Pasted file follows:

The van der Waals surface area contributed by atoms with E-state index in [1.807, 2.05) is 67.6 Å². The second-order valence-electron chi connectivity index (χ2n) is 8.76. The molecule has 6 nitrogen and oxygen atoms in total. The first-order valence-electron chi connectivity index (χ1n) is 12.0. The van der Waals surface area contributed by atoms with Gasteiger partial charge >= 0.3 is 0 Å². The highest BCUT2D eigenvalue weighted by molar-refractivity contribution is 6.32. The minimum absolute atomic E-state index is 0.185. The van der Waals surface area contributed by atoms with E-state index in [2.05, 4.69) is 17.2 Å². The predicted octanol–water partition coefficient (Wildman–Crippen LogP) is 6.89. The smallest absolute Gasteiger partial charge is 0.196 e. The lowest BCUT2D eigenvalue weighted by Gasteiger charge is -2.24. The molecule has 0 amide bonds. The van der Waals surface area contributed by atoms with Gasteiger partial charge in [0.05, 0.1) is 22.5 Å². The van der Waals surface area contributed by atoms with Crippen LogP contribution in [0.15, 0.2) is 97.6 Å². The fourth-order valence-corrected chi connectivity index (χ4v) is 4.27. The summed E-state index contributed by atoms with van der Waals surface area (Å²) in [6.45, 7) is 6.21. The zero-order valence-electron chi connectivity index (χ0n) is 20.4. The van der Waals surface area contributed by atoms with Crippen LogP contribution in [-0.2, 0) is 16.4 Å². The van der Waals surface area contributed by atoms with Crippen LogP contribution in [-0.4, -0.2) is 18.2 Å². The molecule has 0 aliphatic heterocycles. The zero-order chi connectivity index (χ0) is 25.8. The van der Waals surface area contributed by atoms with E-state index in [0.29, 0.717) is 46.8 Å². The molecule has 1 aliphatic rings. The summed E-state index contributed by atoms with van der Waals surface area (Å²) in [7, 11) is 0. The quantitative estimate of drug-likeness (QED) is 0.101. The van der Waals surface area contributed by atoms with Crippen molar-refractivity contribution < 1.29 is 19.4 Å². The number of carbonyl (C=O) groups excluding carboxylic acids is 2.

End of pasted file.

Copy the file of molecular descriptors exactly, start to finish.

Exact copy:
The van der Waals surface area contributed by atoms with E-state index in [1.807, 2.05) is 67.6 Å². The second-order valence-electron chi connectivity index (χ2n) is 8.76. The molecule has 6 nitrogen and oxygen atoms in total. The first-order valence-electron chi connectivity index (χ1n) is 12.0. The van der Waals surface area contributed by atoms with Gasteiger partial charge >= 0.3 is 0 Å². The highest BCUT2D eigenvalue weighted by molar-refractivity contribution is 6.32. The minimum absolute atomic E-state index is 0.185. The van der Waals surface area contributed by atoms with E-state index in [2.05, 4.69) is 17.2 Å². The predicted octanol–water partition coefficient (Wildman–Crippen LogP) is 6.89. The smallest absolute Gasteiger partial charge is 0.196 e. The lowest BCUT2D eigenvalue weighted by Gasteiger charge is -2.24. The molecule has 0 amide bonds. The van der Waals surface area contributed by atoms with Gasteiger partial charge in [0.05, 0.1) is 22.5 Å². The van der Waals surface area contributed by atoms with Crippen LogP contribution in [0.15, 0.2) is 97.6 Å². The fourth-order valence-corrected chi connectivity index (χ4v) is 4.27. The summed E-state index contributed by atoms with van der Waals surface area (Å²) in [6.45, 7) is 6.21. The zero-order valence-electron chi connectivity index (χ0n) is 20.4. The van der Waals surface area contributed by atoms with Crippen LogP contribution in [-0.2, 0) is 16.4 Å². The van der Waals surface area contributed by atoms with Crippen LogP contribution in [-0.4, -0.2) is 18.2 Å². The molecule has 0 aliphatic heterocycles. The zero-order chi connectivity index (χ0) is 25.8. The van der Waals surface area contributed by atoms with E-state index in [0.29, 0.717) is 46.8 Å². The molecule has 1 aliphatic rings. The summed E-state index contributed by atoms with van der Waals surface area (Å²) in [7, 11) is 0. The quantitative estimate of drug-likeness (QED) is 0.101. The van der Waals surface area contributed by atoms with Crippen molar-refractivity contribution < 1.29 is 19.4 Å². The number of carbonyl (C=O) groups excluding carboxylic acids is 2.